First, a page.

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reversed the decision paving the way for the senate to begin hearings on the impeachment. this is price-to-earnings ratio. it is, from 10 to 16. down to 13.5 now. 36%.s risen by let's talk to james. from january is 36%. premiumdeserve a $.20 -- a 20% premium? james: [indiscernible] in the mix, there is good news there. i have two issues of caution. why would one take this risk when there are so many other emerging market opportunities? the real economy is starting to impact on company earnings. we have disappointing numbers.
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almost entirely on the back of the difficult brazil climate. atemerging markets,, i look some outstanding opportunities like the taiwan semi. to inies that are used the context of ongoing disinflation and deflation. where i would be pumping money today. mark: how are you assessing european equities, given the stronger euro? james: the disarray around the future for the euro system altogether. you think how close we got to portugal being downgraded to a noninvestment grade. that would leave chaos and the target. also it will challenges. these challenges keep getting papered over rather than addressed.
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i'm certainly feel concerned -- i felt concerned your has political risks -- concerns that europe has political risks. has very strong tenants within it. france and germany. i worry much more about the -- continue to function without having a's -- a single physical authority. we have fiscal transfers through the system. when logix wake up, there will be a problem. mark: james, great to see you. just as we into the break, i want to see one of the early better performing industry groups. a big rise of almost now the mining index, the gains of the day have almost completely been erased. credit suisse losses, less than
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estimated. the stock cutting taking center stage. -- tidjanem the thiam next. ♪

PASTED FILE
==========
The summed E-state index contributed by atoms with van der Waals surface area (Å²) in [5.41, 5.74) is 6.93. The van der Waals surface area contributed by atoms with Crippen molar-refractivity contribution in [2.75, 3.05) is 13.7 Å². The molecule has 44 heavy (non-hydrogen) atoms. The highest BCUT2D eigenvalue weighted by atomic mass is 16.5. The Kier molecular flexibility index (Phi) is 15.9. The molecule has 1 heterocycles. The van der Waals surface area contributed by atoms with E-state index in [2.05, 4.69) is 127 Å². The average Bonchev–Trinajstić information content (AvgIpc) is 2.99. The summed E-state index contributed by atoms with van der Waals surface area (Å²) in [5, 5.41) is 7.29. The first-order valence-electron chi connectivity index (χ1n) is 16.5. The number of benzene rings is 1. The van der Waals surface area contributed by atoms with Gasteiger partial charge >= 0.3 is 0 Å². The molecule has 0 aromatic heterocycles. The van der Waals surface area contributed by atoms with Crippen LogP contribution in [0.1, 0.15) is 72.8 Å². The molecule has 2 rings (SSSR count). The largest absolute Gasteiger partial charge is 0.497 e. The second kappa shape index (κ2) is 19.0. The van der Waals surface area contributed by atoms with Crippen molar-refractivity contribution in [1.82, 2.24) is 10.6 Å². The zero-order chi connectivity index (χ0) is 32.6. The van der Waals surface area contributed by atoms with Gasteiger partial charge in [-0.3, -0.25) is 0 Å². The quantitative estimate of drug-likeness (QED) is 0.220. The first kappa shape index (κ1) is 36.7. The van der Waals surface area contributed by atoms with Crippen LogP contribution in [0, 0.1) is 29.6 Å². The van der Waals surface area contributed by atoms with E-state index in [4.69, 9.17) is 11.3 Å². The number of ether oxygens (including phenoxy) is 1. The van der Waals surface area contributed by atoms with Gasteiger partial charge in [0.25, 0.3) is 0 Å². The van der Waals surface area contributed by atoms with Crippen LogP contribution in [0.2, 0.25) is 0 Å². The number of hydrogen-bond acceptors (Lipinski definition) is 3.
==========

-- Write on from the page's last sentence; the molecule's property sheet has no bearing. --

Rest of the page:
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mark: welcome to the polls, lime from the bloomberg headquarters. i am mark barton. getting some trade data out of the u.k. andill see a trade deficit sure enough, the total first-quarter trade deficit $30.3 billion, the most since the first quarter of 2008. we are importing more than we are exporting. the march goods export rise was 1.9 but the import gain was .6%.
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were estimating 11.5. the total trade deficit does narrow it to 3.8 billion but a trade deficit is something the u.k. economy has had to get used to for decades on end. let's get the latest bloomberg first word news. nejra: china's consumer prices continue to rise at a healthy pace in april but still below the government target rate. the inflation was mainly driven by food prices that gave the pboc reason to hold off on another rate reduction. the consumer pride index narrowed last month. poverty will be his top priority as he claims history -- victory in the philippines election. commentsof unguarded
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failed to damage his appeal, capturing about 39% of the vote. the massive wildfires that swept 85%ugh fort mcmurray left of the city intact, but completely leveled some neighborhoods. about 88,000 residents were evacuated and production from -- surrounding oil towns was was cut by about 40%. global news 24 hours a day powered by our 2400 journalists in more than 150 news bureaus around the world. mark: thank you. credit suisse has reported a second consecutive pretax loss. tm isief executive tj and tihanent -- tj and tm -- thiam spoke to francine lacqua in zurich.
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tidjane: january, february are very bad. march was better and april was better than march. may showing some positive signs so it is always difficult when you are in that position. we still remain cautious in terms of outlook because it feels fragile, sentiment feels fragile there. i think hopefully, but the market is very sensitive and there's not much liquidity. we have to see about the second quarter. >> so it will not necessarily be easy to make money? when we look at things like our ipo price line, it is very strong. the same pipeline is quite strong, up 60% year on year. there are spots where we see strength but then there are